Development of bronchiolitis obliterans syndrome despite blood chimerism in human lung transplant recipients

Royce Calhoun, Krovvidi S.R. Sivasai, Sudhir Sundaresan, Elbert P. Trulock, John P. Lynch, G. Alexander Patterson, Joel D. Cooper, T. Mohanakumar

Research output: Contribution to journalArticlepeer-review

6 Scopus citations


Bronchiolitis Obliterans Syndrome (BOS) remains the overwhelming obstacle to the success of lung transplantations (LTx). The presence of donor-specific microchimerism (DSM) and its association with lung allograft function is not well defined. To investigate the relationship between chimerism and BOS, blood was obtained from 21 LTx recipients. Genomic DNA was isolated from patient blood, and PCR-based techniques were used to identify recipient and donor HLA-DR. Fifty percent of the LTx recipients with BOS exhibited DSM at 'T1' time post transplant, and 40% at one year follow-up (T2). However, 54% exhibited DSM in the BOS-free group at T1, and 44% at T2. Of the BOS-free, DSM-positive patients at T1, 29% developed BOS by T2. In contrast, 50% of BOS-free DSM-negative patients 50% developed BOS (P > 0.05). Double LTx had a higher prevalence of DSM (73%) and a lower prevalence of BOS (46%) than single LTx (50% and 80% respectively, P > 0.05). One-HLA-DR-antigen-matched LTx recipients show a low prevalence of DSM compared to non-matched (P < 0.05). This study demonstrates that the development of BOS in LTx recipients could also occur in the presence of blood chimerism.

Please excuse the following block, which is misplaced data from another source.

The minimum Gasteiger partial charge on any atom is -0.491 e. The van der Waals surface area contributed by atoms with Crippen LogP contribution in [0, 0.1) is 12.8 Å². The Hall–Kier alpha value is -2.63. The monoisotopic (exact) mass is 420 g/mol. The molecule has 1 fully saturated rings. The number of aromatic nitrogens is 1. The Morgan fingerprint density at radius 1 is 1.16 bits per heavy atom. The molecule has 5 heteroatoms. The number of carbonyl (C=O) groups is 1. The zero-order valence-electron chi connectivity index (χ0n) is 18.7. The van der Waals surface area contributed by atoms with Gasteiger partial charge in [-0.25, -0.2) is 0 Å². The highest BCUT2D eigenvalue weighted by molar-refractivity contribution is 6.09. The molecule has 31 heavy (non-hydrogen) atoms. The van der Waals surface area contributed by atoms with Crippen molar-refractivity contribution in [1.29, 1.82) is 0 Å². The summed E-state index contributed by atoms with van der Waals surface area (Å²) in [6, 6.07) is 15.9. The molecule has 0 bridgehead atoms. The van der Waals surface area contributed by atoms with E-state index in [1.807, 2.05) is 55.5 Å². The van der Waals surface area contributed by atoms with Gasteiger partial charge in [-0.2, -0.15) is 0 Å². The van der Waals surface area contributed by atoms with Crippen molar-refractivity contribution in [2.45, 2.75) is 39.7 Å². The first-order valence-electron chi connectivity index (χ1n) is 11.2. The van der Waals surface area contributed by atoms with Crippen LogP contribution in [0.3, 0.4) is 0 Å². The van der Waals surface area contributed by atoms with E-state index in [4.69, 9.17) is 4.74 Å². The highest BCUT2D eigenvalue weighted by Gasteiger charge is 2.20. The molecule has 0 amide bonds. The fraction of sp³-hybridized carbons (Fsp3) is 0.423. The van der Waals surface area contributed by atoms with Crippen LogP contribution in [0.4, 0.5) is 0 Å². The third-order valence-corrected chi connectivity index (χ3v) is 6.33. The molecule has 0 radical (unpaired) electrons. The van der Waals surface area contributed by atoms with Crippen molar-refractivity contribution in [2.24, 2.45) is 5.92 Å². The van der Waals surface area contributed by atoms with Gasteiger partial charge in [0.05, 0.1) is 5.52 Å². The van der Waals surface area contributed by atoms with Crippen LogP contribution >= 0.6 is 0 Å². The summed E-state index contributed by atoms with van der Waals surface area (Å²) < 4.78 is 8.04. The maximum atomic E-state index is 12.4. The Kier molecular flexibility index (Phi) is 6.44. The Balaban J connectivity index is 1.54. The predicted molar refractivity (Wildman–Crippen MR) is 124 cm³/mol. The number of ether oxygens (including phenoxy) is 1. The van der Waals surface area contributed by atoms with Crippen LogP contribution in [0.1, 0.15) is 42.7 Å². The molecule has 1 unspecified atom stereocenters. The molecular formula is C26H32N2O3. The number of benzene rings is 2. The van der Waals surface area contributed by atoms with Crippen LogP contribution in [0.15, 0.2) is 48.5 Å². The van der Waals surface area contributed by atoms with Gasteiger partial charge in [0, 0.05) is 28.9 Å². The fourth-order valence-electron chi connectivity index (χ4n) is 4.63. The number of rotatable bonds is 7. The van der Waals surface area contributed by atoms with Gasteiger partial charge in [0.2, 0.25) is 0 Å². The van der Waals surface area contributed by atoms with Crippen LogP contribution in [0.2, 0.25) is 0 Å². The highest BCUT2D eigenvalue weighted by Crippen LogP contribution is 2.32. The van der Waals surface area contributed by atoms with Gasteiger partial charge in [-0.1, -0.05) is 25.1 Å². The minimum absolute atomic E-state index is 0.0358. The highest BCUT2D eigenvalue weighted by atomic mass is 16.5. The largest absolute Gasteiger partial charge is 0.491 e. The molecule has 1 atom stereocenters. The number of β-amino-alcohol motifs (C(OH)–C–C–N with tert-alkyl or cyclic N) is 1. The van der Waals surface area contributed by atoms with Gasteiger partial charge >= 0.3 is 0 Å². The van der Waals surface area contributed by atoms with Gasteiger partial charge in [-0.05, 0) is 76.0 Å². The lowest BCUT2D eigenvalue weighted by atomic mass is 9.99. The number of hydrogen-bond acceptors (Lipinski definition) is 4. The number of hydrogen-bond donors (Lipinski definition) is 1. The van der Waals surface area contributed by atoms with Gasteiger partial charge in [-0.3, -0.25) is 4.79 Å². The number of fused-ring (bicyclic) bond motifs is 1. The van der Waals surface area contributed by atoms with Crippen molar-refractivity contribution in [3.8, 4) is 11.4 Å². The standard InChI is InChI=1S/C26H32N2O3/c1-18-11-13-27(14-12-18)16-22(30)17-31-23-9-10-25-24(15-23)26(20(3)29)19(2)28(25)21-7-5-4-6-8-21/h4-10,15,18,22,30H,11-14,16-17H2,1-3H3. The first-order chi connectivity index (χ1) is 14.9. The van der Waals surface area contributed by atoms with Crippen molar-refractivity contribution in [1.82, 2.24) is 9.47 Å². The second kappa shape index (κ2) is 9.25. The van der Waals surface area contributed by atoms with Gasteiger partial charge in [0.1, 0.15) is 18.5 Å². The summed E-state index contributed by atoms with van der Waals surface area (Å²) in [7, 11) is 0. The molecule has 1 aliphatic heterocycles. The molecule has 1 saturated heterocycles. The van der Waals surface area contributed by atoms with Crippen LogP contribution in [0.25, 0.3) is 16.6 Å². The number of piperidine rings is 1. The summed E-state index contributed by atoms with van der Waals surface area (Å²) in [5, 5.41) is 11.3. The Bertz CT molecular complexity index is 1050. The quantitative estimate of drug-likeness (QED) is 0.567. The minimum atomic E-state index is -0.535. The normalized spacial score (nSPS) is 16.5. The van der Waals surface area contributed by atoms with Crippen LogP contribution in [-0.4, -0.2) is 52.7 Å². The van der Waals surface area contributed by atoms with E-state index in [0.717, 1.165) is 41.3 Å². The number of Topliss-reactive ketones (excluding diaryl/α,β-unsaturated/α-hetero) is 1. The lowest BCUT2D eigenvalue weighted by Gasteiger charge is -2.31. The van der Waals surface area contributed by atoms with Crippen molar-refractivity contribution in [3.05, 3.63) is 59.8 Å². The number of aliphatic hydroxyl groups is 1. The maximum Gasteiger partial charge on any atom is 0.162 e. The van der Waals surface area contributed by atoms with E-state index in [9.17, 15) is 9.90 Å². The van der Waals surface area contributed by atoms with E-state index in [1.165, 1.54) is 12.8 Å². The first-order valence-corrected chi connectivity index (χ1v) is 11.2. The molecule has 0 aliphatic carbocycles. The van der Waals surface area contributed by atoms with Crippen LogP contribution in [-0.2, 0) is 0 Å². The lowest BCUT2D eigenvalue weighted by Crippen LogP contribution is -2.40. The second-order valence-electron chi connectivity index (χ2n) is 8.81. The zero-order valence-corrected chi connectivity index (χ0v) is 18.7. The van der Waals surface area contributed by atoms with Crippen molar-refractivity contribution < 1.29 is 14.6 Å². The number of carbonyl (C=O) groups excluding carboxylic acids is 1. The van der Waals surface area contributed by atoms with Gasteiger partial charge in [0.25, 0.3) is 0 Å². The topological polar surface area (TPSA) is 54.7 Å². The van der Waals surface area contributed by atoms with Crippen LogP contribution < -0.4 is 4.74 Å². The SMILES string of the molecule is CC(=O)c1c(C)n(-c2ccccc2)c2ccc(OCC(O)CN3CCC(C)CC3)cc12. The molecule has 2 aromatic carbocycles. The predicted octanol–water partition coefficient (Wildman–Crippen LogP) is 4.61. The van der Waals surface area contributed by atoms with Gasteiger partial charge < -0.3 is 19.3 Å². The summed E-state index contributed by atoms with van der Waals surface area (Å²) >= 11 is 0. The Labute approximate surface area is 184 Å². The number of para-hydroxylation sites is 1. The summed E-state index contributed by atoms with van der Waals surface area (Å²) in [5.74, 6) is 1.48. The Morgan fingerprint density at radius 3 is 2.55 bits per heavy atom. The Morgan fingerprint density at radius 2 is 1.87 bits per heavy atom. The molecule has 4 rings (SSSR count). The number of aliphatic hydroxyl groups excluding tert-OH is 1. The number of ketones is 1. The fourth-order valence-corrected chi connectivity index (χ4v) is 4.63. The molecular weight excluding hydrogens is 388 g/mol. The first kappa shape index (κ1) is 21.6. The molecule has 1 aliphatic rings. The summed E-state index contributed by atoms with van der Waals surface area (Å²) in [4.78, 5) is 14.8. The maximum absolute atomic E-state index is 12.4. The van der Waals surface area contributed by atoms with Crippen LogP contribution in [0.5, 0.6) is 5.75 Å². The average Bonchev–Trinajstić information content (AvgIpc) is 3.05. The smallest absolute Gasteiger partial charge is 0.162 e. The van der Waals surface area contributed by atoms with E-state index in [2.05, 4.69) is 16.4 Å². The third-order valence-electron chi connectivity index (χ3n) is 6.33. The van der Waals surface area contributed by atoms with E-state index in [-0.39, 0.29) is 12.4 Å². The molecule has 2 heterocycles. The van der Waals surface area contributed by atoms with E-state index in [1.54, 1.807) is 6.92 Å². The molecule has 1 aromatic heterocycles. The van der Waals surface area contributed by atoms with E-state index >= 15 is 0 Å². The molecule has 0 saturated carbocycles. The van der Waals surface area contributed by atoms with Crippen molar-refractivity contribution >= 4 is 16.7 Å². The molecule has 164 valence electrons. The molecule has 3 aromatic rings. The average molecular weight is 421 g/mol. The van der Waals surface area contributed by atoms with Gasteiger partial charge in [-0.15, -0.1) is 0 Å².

Original languageEnglish
Pages (from-to)439-446
Number of pages8
JournalTransplant International
Issue number6
StatePublished - Nov 1999


  • Bronchiolitis obliterans syndrome
  • Donor specific microchimerism
  • Lung transplantation
  • Peripheral blood
  • Polymerase chain reaction


Dive into the research topics of 'Development of bronchiolitis obliterans syndrome despite blood chimerism in human lung transplant recipients'. Together they form a unique fingerprint.

Cite this